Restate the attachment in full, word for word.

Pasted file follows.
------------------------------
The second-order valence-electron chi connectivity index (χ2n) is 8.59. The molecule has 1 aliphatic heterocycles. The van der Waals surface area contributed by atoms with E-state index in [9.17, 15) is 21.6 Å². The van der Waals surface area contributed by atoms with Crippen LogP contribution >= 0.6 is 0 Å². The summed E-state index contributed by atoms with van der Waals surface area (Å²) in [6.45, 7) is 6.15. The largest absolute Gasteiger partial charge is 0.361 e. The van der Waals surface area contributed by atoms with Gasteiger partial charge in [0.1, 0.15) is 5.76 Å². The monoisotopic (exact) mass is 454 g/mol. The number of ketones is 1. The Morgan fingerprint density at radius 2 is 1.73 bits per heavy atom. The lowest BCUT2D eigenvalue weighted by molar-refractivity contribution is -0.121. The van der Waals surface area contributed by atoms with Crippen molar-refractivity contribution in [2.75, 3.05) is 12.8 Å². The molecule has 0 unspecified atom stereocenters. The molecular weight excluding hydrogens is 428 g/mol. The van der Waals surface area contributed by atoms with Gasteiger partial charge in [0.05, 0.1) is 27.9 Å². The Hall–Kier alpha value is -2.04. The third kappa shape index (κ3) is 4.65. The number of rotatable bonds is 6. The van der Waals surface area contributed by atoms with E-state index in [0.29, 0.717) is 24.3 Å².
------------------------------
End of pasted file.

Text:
The second-order valence-electron chi connectivity index (χ2n) is 8.59. The molecule has 1 aliphatic heterocycles. The van der Waals surface area contributed by atoms with E-state index in [9.17, 15) is 21.6 Å². The van der Waals surface area contributed by atoms with Crippen LogP contribution >= 0.6 is 0 Å². The summed E-state index contributed by atoms with van der Waals surface area (Å²) in [6.45, 7) is 6.15. The largest absolute Gasteiger partial charge is 0.361 e. The van der Waals surface area contributed by atoms with Gasteiger partial charge in [0.1, 0.15) is 5.76 Å². The monoisotopic (exact) mass is 454 g/mol. The number of ketones is 1. The Morgan fingerprint density at radius 2 is 1.73 bits per heavy atom. The lowest BCUT2D eigenvalue weighted by molar-refractivity contribution is -0.121. The van der Waals surface area contributed by atoms with Crippen molar-refractivity contribution in [2.75, 3.05) is 12.8 Å². The molecule has 0 unspecified atom stereocenters. The molecular weight excluding hydrogens is 428 g/mol. The van der Waals surface area contributed by atoms with Gasteiger partial charge in [0.05, 0.1) is 27.9 Å². The Hall–Kier alpha value is -2.04. The third kappa shape index (κ3) is 4.65. The number of rotatable bonds is 6. The van der Waals surface area contributed by atoms with E-state index in [0.29, 0.717) is 24.3 Å².